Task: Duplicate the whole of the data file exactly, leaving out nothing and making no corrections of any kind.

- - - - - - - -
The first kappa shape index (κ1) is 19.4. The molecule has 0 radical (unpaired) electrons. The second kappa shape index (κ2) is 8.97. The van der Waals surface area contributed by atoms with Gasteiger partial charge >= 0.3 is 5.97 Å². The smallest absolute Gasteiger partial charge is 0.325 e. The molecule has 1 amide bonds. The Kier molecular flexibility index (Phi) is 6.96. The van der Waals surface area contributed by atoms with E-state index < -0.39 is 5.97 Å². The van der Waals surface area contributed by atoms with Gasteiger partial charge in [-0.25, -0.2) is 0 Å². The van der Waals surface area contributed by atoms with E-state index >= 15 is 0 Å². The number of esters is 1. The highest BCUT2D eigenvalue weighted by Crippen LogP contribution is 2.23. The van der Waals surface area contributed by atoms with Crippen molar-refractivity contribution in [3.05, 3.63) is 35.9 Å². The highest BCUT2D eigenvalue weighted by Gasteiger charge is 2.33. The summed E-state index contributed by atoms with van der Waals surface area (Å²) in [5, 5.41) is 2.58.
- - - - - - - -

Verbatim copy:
The first kappa shape index (κ1) is 19.4. The molecule has 0 radical (unpaired) electrons. The second kappa shape index (κ2) is 8.97. The van der Waals surface area contributed by atoms with Gasteiger partial charge >= 0.3 is 5.97 Å². The smallest absolute Gasteiger partial charge is 0.325 e. The molecule has 1 amide bonds. The Kier molecular flexibility index (Phi) is 6.96. The van der Waals surface area contributed by atoms with E-state index < -0.39 is 5.97 Å². The van der Waals surface area contributed by atoms with Gasteiger partial charge in [-0.25, -0.2) is 0 Å². The van der Waals surface area contributed by atoms with E-state index >= 15 is 0 Å². The number of esters is 1. The highest BCUT2D eigenvalue weighted by Crippen LogP contribution is 2.23. The van der Waals surface area contributed by atoms with Crippen molar-refractivity contribution in [3.05, 3.63) is 35.9 Å². The highest BCUT2D eigenvalue weighted by Gasteiger charge is 2.33. The summed E-state index contributed by atoms with van der Waals surface area (Å²) in [5, 5.41) is 2.58.